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Navigating Patients with 2 Cancers

July 15, 2019 | What Would Lillie Do?

Name: Thiel
Position: Nurse Navigator
Subject: Information (ie, newsletter) we can send to our patients on their disease state

Question:
Can our association produce a newsletter that we can send to our patients twice a month on their disease state (eg, breast or lung cancer)?

Answer:
I’m not sure what you mean by “association.” If you are referring to AONN+, then the patient education piece is CONQUER: the patient voice. It is readily available to patients, initially through you, and ongoing if the patient mails in the postcard inside CONQUER.

However, if you mean your particular cancer facility, then that is a decision to be made by your internal team, especially your marketing and communications department. It is an expensive endeavor to provide printed educational information to patients.


Name: Ann
Position: Nurse Navigator
Subject: Dual primary navigation

Question:
Hi! How do you manage patients with 2 cancers?

Answer:
When a patient is dealing with 2 primary cancers (thankfully it is rare, but does occur), usually the more serious cancer is given priority because it likely will be treated more aggressively. However, if the patient has a serious advanced cancer (such as advanced pancreatic cancer) and a less significant cancer (such as noninvasive breast cancer), then nothing at all may be done with the noninvasive disease, recognizing that it will not be a contributor to the patient’s death. One of the most important things, however, from a pathology perspective, is to ensure that the 2 cancers―whatever organ sites they may involve―are truly 2 primary cancers (eg, lung and glioblastoma) and not 1 primary cancer that has spread to another organ, making it just 1 type of cancer that has metastasized (ie, lung cancer that has spread to the brain).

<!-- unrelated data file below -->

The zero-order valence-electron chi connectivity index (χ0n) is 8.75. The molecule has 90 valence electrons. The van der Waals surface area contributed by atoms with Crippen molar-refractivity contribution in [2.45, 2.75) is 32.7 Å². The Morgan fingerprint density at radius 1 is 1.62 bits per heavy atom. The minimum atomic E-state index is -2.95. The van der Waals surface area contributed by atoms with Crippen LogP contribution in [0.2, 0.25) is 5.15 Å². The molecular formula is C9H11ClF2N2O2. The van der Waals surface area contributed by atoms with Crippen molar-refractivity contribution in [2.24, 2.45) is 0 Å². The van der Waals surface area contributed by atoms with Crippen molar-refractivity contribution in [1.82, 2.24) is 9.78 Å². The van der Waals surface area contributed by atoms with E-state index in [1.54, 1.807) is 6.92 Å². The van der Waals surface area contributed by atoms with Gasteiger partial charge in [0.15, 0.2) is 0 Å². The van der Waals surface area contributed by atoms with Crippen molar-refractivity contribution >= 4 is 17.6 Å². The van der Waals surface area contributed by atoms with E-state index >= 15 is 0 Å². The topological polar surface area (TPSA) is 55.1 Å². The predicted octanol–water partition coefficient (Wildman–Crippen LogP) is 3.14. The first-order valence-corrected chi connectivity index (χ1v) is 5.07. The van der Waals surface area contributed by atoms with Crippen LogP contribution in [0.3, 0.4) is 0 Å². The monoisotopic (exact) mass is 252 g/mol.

Name: Debbie
Position: Administrator
Subject: Insurance navigator

Question:
Hi! I am in the process of creating a job description for an insurance navigator. I am wondering if AONN+ can help to provide some resources to build this job description, or are there any AONN+ members who have experience with insurance navigation in their facility whom I could contact?

Answer:
It is going to depend on the functions of this individual. Insurance companies are increasingly using the term “navigator” when, in fact, it really may refer to a utilization management nurse. Please provide me with the goals and objectives of the position so I can better help you.

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